Star duckweed (Lemna trisulca), floating just below the more familiar lesser duckweed (L. minor).

The oar-like leaves of Star duckweed (Lemna trisulca), floating just below the more familiar lesser duckweed (L. minor).

I was also intrigued by the aquatic plants, although frustrated at my inability to get close enough to get a look at some of them. While the usual ones I look for, pondweeds (Potamogeton spp.) and bur-reeds (Sparganium spp.) were nowhere to be seen, there were some I wasn’t familiar with. Growing among the tiny round leaves of duckweed (Lemna minor) were some very strange looking things, kind of flattened oar shapes forming crosses of sorts. I wasn’t even sure what structure I was seeing, leaf or stem. They seem to be floating just below the surface. Later online, I found photos of star duckweed (Lemna trisulca)—a perfect match. I would never have guessed it was a duckweed! A couple of other submersed aquatics will have to remain mysteries for a bit longer, as I couldn’t get a close enough look, let alone a piece of plant to use to identify them with.

A tattered tiger swallowtail nectaring on non-native Canada thistle at Cliff Lake.

A tattered tiger swallowtail nectaring on non-native Canada thistle at Cliff Lake.

A butterfly chrysalis, most likely that of a wood nymph species.

A butterfly chrysalis, most likely that of a wood nymph species.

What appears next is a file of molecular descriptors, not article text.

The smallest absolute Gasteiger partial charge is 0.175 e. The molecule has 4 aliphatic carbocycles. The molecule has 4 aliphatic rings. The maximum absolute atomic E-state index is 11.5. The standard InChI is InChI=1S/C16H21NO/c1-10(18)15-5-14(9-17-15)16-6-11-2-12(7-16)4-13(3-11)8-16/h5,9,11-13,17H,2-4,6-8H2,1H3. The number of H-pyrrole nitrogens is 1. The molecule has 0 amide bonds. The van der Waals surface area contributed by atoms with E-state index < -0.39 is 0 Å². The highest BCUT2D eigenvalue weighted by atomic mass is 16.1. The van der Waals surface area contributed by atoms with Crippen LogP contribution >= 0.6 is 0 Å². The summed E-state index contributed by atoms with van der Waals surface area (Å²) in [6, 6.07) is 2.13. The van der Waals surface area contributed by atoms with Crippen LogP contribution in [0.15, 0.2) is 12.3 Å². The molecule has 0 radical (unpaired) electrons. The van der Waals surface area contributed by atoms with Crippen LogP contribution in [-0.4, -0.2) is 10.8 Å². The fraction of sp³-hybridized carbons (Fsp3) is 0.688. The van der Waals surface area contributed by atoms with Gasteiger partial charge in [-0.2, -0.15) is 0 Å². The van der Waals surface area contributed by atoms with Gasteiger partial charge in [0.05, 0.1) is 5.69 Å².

My last stop, the smaller of the two lakes, Cliff Lake, wasn’t too much farther through the forest. It too had a good-sized wet meadow associated with it. But this one shocked me. It was filled with weeds, especially Canada thistle (Cirsium arvense). As common a weed as it is elsewhere, I don’t see it too often in the Cascades, and even then, it isn’t so abundant. It had taken over most of the meadow. At least its pretty lavender flowers were providing abundant nectar for one happy tiger swallowtail. Also in this wet meadow were several bull thistles (Cirsium vulgare) and some huge umbellifers that I believe are poison hemlock (Conium maculatum), a weed I don’t think I’ve ever come upon in the Western Cascades before. While I wasn’t going to touch the poison hemlock, I thought I could at least pull a couple of weedy sow thistles (Sonchus sp.), but I was stopped by the sight of a lovely green chrysalis hanging from one of the spiny leaves. While it looked a bit like a monarch at first glance, I believe it is some species of wood nymph butterfly, whose caterpillars live on grasses. I’m glad another butterfly was getting some use from the weeds. In the lake itself was a pondweed I’d never seen before, with curly leaves but smaller than largeleaf pondweed (Potamogeton amplifolius). I believe it is another non-native, curly-leaf pondweed (P. crispus). Where did all these non-natives come from, and more to the point, why have they taken over? Was there some disturbance not obvious to me that happened here but not at Buckeye Lake? Something else to wonder about, but it was getting late, so I had to head back and leave the questions for another day.